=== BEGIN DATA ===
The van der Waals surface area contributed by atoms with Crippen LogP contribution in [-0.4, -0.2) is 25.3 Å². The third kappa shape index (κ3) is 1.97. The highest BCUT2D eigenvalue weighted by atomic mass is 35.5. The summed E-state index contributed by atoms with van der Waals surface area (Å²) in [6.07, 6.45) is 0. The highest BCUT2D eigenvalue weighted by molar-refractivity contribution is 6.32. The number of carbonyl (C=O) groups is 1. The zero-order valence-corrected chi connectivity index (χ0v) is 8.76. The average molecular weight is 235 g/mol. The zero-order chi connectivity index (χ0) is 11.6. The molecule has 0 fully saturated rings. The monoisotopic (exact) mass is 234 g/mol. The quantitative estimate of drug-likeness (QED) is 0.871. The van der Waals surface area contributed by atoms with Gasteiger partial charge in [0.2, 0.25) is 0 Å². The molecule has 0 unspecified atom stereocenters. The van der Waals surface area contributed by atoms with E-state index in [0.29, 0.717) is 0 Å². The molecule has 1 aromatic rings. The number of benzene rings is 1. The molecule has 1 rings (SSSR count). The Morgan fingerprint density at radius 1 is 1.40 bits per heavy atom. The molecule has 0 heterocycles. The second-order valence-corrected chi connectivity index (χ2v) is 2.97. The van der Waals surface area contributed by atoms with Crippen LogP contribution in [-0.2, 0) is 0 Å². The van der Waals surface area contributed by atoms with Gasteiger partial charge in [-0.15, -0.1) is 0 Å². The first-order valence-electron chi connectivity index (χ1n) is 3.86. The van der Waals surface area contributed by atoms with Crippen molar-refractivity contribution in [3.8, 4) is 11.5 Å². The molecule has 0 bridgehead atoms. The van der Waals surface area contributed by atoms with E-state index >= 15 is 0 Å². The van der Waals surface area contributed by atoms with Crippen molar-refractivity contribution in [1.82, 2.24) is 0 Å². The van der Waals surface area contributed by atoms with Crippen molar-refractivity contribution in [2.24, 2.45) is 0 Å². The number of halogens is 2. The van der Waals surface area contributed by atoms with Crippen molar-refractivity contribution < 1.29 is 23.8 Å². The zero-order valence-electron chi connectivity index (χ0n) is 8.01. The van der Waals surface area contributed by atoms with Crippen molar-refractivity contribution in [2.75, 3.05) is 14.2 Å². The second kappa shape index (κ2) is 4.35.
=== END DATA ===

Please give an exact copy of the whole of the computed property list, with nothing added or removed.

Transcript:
The van der Waals surface area contributed by atoms with Crippen LogP contribution in [-0.4, -0.2) is 25.3 Å². The third kappa shape index (κ3) is 1.97. The highest BCUT2D eigenvalue weighted by atomic mass is 35.5. The summed E-state index contributed by atoms with van der Waals surface area (Å²) in [6.07, 6.45) is 0. The highest BCUT2D eigenvalue weighted by molar-refractivity contribution is 6.32. The number of carbonyl (C=O) groups is 1. The zero-order valence-corrected chi connectivity index (χ0v) is 8.76. The average molecular weight is 235 g/mol. The zero-order chi connectivity index (χ0) is 11.6. The molecule has 0 fully saturated rings. The monoisotopic (exact) mass is 234 g/mol. The quantitative estimate of drug-likeness (QED) is 0.871. The van der Waals surface area contributed by atoms with Gasteiger partial charge in [0.2, 0.25) is 0 Å². The molecule has 0 unspecified atom stereocenters. The van der Waals surface area contributed by atoms with E-state index in [0.29, 0.717) is 0 Å². The molecule has 1 aromatic rings. The number of benzene rings is 1. The molecule has 1 rings (SSSR count). The Morgan fingerprint density at radius 1 is 1.40 bits per heavy atom. The molecule has 0 heterocycles. The second-order valence-corrected chi connectivity index (χ2v) is 2.97. The van der Waals surface area contributed by atoms with Crippen LogP contribution in [-0.2, 0) is 0 Å². The van der Waals surface area contributed by atoms with Gasteiger partial charge in [-0.15, -0.1) is 0 Å². The first-order valence-electron chi connectivity index (χ1n) is 3.86. The van der Waals surface area contributed by atoms with Crippen molar-refractivity contribution in [3.8, 4) is 11.5 Å². The molecule has 0 bridgehead atoms. The van der Waals surface area contributed by atoms with E-state index >= 15 is 0 Å². The van der Waals surface area contributed by atoms with Crippen molar-refractivity contribution in [1.82, 2.24) is 0 Å². The van der Waals surface area contributed by atoms with Crippen molar-refractivity contribution in [2.24, 2.45) is 0 Å². The number of halogens is 2. The van der Waals surface area contributed by atoms with Crippen molar-refractivity contribution < 1.29 is 23.8 Å². The zero-order valence-electron chi connectivity index (χ0n) is 8.01. The van der Waals surface area contributed by atoms with Crippen molar-refractivity contribution in [2.75, 3.05) is 14.2 Å². The second kappa shape index (κ2) is 4.35.